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New Mexico ending lunch shaming

New Mexico ending lunch shaming

New Mexico has outlawed school lunch shaming

Lunch shaming is what happens when a child can't pay a school lunch bill, and they are made aware of it in front of their peers.

That includes making kids wear a wrist band or perform chores in exchange for a meal.

Earlier this month, New Mexico Gov. Susana Martinez signed the hunger-free students' Bill of Rights.

Schools will work with parents to pay their debts or sign up for federal meal assistance.

This will apply to public, private and religious schools that receive federal subsidies for students' breakfasts and lunches.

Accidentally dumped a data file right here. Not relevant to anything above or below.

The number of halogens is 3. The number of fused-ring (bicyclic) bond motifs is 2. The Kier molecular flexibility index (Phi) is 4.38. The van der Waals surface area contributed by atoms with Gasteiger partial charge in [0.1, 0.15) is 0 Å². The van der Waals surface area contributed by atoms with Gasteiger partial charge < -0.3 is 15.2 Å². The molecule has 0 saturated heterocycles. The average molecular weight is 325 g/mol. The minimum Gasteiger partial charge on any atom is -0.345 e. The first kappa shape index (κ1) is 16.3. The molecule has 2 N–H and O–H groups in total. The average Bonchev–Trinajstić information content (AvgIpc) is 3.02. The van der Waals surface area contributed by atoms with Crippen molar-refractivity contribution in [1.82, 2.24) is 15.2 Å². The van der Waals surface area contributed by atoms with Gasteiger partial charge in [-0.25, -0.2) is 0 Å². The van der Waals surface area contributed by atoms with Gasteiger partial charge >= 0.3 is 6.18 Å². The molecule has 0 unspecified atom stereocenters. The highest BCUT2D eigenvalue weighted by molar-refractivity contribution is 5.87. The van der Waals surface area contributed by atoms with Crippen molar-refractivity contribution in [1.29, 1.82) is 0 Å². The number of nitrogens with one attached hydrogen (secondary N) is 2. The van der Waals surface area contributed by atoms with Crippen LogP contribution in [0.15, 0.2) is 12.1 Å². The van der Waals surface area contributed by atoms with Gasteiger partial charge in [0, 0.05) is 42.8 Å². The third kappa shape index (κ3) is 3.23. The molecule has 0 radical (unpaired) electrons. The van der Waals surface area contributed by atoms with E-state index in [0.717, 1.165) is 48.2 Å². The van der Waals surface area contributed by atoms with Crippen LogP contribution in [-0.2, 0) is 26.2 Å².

Luis Sotomayor, a parent of an elementary school student in Sunland Park, New Mexico, said, "I couldn't imagine something like that happening to [my] own kid".

He goes on to say "It's definitely a good thing and it makes it easier just for the kids to be able to get in line and not to worry about what some of their peers are gonna say".

Texas is currently considering New Mexico's legislation.

And under a new requirement from the United States Department of Agriculture, every state in the country must clarify its policy on meal debt by July 1.

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